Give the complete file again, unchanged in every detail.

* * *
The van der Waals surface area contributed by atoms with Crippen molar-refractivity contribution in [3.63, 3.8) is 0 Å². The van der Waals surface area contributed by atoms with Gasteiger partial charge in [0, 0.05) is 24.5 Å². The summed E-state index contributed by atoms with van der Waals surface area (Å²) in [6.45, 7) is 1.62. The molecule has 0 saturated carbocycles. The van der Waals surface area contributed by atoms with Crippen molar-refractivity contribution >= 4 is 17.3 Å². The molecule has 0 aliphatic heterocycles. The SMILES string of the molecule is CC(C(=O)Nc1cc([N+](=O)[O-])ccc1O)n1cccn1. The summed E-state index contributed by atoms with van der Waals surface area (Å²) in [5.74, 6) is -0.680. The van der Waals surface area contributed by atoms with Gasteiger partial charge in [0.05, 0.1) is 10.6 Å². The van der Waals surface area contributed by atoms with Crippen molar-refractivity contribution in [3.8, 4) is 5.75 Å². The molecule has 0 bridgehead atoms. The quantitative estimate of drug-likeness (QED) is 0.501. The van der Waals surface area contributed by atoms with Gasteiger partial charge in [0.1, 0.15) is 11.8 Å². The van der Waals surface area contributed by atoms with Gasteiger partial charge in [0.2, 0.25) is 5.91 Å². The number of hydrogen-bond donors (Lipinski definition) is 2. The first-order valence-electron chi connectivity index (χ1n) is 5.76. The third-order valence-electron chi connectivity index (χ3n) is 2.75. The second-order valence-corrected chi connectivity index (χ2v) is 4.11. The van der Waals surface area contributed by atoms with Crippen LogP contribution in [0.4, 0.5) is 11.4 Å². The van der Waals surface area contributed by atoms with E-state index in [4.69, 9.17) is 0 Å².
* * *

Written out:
The van der Waals surface area contributed by atoms with Crippen molar-refractivity contribution in [3.63, 3.8) is 0 Å². The van der Waals surface area contributed by atoms with Gasteiger partial charge in [0, 0.05) is 24.5 Å². The summed E-state index contributed by atoms with van der Waals surface area (Å²) in [6.45, 7) is 1.62. The molecule has 0 saturated carbocycles. The van der Waals surface area contributed by atoms with Crippen molar-refractivity contribution >= 4 is 17.3 Å². The molecule has 0 aliphatic heterocycles. The SMILES string of the molecule is CC(C(=O)Nc1cc([N+](=O)[O-])ccc1O)n1cccn1. The summed E-state index contributed by atoms with van der Waals surface area (Å²) in [5.74, 6) is -0.680. The van der Waals surface area contributed by atoms with Gasteiger partial charge in [0.05, 0.1) is 10.6 Å². The van der Waals surface area contributed by atoms with Crippen molar-refractivity contribution in [3.8, 4) is 5.75 Å². The molecule has 0 bridgehead atoms. The quantitative estimate of drug-likeness (QED) is 0.501. The van der Waals surface area contributed by atoms with Gasteiger partial charge in [0.1, 0.15) is 11.8 Å². The van der Waals surface area contributed by atoms with Gasteiger partial charge in [0.2, 0.25) is 5.91 Å². The number of hydrogen-bond donors (Lipinski definition) is 2. The first-order valence-electron chi connectivity index (χ1n) is 5.76. The third-order valence-electron chi connectivity index (χ3n) is 2.75. The second-order valence-corrected chi connectivity index (χ2v) is 4.11. The van der Waals surface area contributed by atoms with Crippen LogP contribution in [0.4, 0.5) is 11.4 Å². The van der Waals surface area contributed by atoms with E-state index in [4.69, 9.17) is 0 Å².